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[Excerpt] In his article "The Rise and Demise of PATCO" (Northrup 1984), Herbert Northrup presents a narrow and misleading explanation of the ill-fated air traffic controllers' strike of 1981. Northrup's thesis is that the goal of the Professional Air Traffic Controllers Organization (PATCO) strike was to establish the right to bargain over wages within a private sector framework. He attributes the failure of the strike to the union's inept leadership and praises the Reagan administration for its firm response to the challenge presented by PATCO.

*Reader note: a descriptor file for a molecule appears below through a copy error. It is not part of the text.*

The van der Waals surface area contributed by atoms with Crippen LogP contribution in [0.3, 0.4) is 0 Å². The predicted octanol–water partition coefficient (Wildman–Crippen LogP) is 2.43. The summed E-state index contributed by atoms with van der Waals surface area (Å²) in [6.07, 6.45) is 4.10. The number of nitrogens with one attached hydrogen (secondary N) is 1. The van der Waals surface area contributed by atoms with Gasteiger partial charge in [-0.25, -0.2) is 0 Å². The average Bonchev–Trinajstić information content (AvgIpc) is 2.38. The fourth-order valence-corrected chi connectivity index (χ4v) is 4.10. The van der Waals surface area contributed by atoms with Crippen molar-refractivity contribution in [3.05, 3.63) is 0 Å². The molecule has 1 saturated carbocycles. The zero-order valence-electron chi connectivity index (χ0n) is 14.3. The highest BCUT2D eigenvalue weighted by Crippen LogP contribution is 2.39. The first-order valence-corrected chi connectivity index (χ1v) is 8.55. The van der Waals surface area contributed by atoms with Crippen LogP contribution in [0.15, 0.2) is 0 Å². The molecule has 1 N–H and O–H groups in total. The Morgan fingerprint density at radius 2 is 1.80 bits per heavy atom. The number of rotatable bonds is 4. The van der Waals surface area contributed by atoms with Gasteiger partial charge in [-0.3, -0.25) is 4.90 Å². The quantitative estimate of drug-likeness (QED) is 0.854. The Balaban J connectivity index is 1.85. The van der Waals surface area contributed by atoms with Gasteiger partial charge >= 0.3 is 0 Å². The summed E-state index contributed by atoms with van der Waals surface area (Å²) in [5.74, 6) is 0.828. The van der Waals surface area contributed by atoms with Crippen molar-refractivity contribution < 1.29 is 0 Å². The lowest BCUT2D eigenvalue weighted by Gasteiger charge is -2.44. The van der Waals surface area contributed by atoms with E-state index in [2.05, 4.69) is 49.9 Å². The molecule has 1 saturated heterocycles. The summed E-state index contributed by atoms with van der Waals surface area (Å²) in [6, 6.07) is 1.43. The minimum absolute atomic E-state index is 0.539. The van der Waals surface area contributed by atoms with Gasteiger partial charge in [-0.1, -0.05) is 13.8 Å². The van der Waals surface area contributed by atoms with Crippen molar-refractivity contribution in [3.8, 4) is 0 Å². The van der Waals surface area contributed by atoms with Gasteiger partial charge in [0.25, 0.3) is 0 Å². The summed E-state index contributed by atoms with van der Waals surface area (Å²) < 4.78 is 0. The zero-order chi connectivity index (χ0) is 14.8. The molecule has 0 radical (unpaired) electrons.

Although most of the facts he reports are accurate, Northrup omits crucial information regarding the management style of the Federal Aviation Administration (FAA) and the internal dynamics of PATCO. Based on this additional information, we will argue that PATCO'S primary goal was to address the work-related problems of the rank-and-file specifically by reducing the work week and improving the retirement system; that the primary cause of the strike was rank-and- file frustration with autocratic management; and that the Reagan administration joined forces with career FAA managers to destroy PATCO without giving sufficient consideration to less drastic alternatives.


Suggested Citation
Hurd, R. W. & Kriesky, J. K. (1986). “The rise and demise of PATCO” Reconstructed [Electronic version]. Industrial and Labor Relations Review, 40(1), 115-122.

Required Publisher Statement
Reprinted with permission of Cornell University.